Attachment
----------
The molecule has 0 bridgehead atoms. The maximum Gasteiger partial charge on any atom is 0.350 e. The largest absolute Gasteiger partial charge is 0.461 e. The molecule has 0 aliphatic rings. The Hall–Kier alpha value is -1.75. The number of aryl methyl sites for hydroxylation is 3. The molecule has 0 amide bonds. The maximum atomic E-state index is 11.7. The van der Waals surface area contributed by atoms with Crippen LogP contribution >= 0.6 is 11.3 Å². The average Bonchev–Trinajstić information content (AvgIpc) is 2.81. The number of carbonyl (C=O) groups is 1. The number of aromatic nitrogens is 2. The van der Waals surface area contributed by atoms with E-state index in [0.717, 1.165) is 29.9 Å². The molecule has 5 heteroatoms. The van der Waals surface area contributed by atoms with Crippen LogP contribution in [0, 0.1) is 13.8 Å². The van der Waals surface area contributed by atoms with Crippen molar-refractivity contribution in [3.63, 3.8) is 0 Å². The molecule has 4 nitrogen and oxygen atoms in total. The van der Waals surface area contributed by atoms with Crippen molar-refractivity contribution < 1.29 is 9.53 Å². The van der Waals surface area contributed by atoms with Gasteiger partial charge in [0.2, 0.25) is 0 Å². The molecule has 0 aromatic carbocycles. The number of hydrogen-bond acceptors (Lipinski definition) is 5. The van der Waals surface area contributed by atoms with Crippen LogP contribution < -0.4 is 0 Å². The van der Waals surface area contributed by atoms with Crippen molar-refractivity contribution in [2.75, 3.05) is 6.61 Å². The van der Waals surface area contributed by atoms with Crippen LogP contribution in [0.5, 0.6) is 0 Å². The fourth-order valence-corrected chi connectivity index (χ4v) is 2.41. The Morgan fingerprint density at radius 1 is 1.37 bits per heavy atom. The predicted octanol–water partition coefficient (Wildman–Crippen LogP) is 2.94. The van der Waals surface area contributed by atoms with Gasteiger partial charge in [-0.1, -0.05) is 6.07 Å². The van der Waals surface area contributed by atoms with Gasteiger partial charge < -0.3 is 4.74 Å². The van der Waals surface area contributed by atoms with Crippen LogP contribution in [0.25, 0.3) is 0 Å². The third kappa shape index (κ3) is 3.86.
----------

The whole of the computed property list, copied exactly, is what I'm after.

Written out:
The molecule has 0 bridgehead atoms. The maximum Gasteiger partial charge on any atom is 0.350 e. The largest absolute Gasteiger partial charge is 0.461 e. The molecule has 0 aliphatic rings. The Hall–Kier alpha value is -1.75. The number of aryl methyl sites for hydroxylation is 3. The molecule has 0 amide bonds. The maximum atomic E-state index is 11.7. The van der Waals surface area contributed by atoms with Crippen LogP contribution >= 0.6 is 11.3 Å². The average Bonchev–Trinajstić information content (AvgIpc) is 2.81. The number of carbonyl (C=O) groups is 1. The number of aromatic nitrogens is 2. The van der Waals surface area contributed by atoms with E-state index in [0.717, 1.165) is 29.9 Å². The molecule has 5 heteroatoms. The van der Waals surface area contributed by atoms with Crippen LogP contribution in [0, 0.1) is 13.8 Å². The van der Waals surface area contributed by atoms with Crippen molar-refractivity contribution in [3.63, 3.8) is 0 Å². The molecule has 4 nitrogen and oxygen atoms in total. The van der Waals surface area contributed by atoms with Crippen molar-refractivity contribution < 1.29 is 9.53 Å². The van der Waals surface area contributed by atoms with Gasteiger partial charge in [0.2, 0.25) is 0 Å². The molecule has 0 aromatic carbocycles. The number of hydrogen-bond acceptors (Lipinski definition) is 5. The van der Waals surface area contributed by atoms with Crippen LogP contribution < -0.4 is 0 Å². The van der Waals surface area contributed by atoms with Crippen molar-refractivity contribution in [2.75, 3.05) is 6.61 Å². The van der Waals surface area contributed by atoms with Crippen LogP contribution in [0.5, 0.6) is 0 Å². The fourth-order valence-corrected chi connectivity index (χ4v) is 2.41. The Morgan fingerprint density at radius 1 is 1.37 bits per heavy atom. The predicted octanol–water partition coefficient (Wildman–Crippen LogP) is 2.94. The van der Waals surface area contributed by atoms with Gasteiger partial charge in [-0.1, -0.05) is 6.07 Å². The van der Waals surface area contributed by atoms with Gasteiger partial charge < -0.3 is 4.74 Å². The van der Waals surface area contributed by atoms with Crippen LogP contribution in [0.25, 0.3) is 0 Å². The third kappa shape index (κ3) is 3.86.